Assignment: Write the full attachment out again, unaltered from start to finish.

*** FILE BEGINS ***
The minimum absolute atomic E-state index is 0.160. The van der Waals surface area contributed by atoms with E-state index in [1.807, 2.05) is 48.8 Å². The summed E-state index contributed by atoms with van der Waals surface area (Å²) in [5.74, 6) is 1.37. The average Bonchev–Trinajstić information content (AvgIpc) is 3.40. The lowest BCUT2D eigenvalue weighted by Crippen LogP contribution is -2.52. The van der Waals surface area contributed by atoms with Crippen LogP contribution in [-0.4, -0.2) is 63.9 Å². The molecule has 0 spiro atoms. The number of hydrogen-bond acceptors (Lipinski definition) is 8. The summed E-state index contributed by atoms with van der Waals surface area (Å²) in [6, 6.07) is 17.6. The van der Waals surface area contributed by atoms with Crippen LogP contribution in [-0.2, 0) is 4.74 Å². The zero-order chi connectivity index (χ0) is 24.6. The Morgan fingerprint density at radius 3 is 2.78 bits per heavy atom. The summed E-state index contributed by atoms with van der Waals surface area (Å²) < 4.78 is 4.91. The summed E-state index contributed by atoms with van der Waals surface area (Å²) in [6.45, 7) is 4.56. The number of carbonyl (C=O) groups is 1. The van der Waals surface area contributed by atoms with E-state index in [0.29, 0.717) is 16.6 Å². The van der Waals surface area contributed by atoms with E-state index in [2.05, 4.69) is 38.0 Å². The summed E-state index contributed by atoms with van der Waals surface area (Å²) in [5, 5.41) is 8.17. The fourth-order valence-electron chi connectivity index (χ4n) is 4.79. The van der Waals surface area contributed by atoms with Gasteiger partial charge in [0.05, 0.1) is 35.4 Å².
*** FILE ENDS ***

The minimum absolute atomic E-state index is 0.160. The van der Waals surface area contributed by atoms with E-state index in [1.807, 2.05) is 48.8 Å². The summed E-state index contributed by atoms with van der Waals surface area (Å²) in [5.74, 6) is 1.37. The average Bonchev–Trinajstić information content (AvgIpc) is 3.40. The lowest BCUT2D eigenvalue weighted by Crippen LogP contribution is -2.52. The van der Waals surface area contributed by atoms with Crippen LogP contribution in [-0.4, -0.2) is 63.9 Å². The molecule has 0 spiro atoms. The number of hydrogen-bond acceptors (Lipinski definition) is 8. The summed E-state index contributed by atoms with van der Waals surface area (Å²) in [6, 6.07) is 17.6. The van der Waals surface area contributed by atoms with Crippen LogP contribution in [-0.2, 0) is 4.74 Å². The zero-order chi connectivity index (χ0) is 24.6. The Morgan fingerprint density at radius 3 is 2.78 bits per heavy atom. The summed E-state index contributed by atoms with van der Waals surface area (Å²) < 4.78 is 4.91. The summed E-state index contributed by atoms with van der Waals surface area (Å²) in [6.45, 7) is 4.56. The number of carbonyl (C=O) groups is 1. The van der Waals surface area contributed by atoms with E-state index in [0.29, 0.717) is 16.6 Å². The van der Waals surface area contributed by atoms with E-state index in [2.05, 4.69) is 38.0 Å². The summed E-state index contributed by atoms with van der Waals surface area (Å²) in [5, 5.41) is 8.17. The fourth-order valence-electron chi connectivity index (χ4n) is 4.79. The van der Waals surface area contributed by atoms with Gasteiger partial charge in [0.05, 0.1) is 35.4 Å².